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SC abortion ruling being challenged by state attorney general

A new justice is expected to be on the bench if the court decides to take up the case again.

COLUMBIA, S.C. — South Carolina Attorney General Alan Wilson is asking the state supreme court to reconsider its ruling that threw out the state's fetal heartbeat abortion ban.

Wilson filed a petition Monday for the South Carolina Supreme Court to rehear the case. 

Back on January 5, the court struck down a law passed in 2021 that outlawed abortion after cardiac activity is detected — typically around six weeks — ruling the restriction violates the state constitution's right to privacy. 

"We respectfully disagree with the Court’s decision and believe the intent of the South Carolina Constitution is clear," Wilson said in a statement after the filing. "The framers of our privacy provision did not conceive this provision as creating a right to abortion."

The ban, which included exceptions for pregnancies caused by rape or incest or pregnancies that endangered the patient’s life, drew lawsuits almost immediately. Since then, legal challenges have made their way through both state and federal courts. 

Federal courts had previously suspended the law. But the U.S. Supreme Court’s overturning of Roe v. Wade allowed the restrictions to take place — for just a brief period. The state Supreme Court temporarily blocked it this past August as the justices considered a new challenge. 

In South Carolina, lawyers representing the state Legislature have argued that the right to privacy should be interpreted narrowly. During oral arguments this past October, they argued historical context suggests lawmakers intended to protect against searches and seizures when they ratified the right in 1971. Planned Parenthood attorneys representing the challengers have said the right to privacy encompasses abortion. They argued previous state Supreme Court decisions already extended the right to bodily autonomy.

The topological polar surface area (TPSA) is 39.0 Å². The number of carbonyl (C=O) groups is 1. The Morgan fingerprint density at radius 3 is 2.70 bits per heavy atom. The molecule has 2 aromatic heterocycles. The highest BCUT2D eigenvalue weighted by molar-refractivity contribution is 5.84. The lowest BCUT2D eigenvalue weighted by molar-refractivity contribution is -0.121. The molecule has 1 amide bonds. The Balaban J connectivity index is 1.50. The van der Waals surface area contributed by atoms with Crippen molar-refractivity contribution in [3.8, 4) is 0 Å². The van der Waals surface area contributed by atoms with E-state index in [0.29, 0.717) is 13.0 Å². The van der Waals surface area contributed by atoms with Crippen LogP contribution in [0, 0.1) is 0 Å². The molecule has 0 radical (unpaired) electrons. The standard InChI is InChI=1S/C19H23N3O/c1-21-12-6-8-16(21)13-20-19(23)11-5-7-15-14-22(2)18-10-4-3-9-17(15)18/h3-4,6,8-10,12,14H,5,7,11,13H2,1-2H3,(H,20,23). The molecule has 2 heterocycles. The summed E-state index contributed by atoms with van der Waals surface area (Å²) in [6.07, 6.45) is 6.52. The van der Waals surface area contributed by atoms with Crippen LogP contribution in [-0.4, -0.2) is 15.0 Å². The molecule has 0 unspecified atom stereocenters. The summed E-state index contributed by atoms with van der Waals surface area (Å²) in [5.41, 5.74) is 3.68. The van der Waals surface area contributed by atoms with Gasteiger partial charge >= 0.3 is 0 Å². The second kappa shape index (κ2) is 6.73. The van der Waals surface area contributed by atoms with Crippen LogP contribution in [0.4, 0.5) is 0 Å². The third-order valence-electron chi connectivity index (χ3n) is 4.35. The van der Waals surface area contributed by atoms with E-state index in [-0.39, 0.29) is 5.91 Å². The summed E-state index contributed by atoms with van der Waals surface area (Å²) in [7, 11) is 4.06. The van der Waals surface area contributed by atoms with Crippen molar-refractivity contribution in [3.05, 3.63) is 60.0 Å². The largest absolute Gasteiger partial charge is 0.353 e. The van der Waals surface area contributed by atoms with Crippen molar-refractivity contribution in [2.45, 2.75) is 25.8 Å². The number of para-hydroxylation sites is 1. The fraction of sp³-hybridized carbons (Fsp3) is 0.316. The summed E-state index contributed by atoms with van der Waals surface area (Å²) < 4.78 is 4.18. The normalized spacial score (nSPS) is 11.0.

But a quirk in politics could make this motion to rehear potentially significant. When the court issued its 3-2 decision, Justice Kaye Hearn was sitting on the bench and wrote the majority opinion. However, she had to retire because state law says South Carolina judges must step down when they reach the age of 72.

The South Carolina General Assembly will pick Hearn's successor, and while the vote is later this week, Judge Gary Hill is all but assured to be the choice. That's because two other potential candidates dropped out ahead of the vote. He should be seated on the bench by the time the court considers Wilson's request.  

Assuming Hill wins, the state's high court will be all male for the first time in 35 years. 

Meanwhile, a new bill that would ban nearly all abortions is currently working its way through the state legislature. The "Human Life Protection Act" would ban abortions with exceptions for rape, incest, fetal anomalies and life of the mother. 

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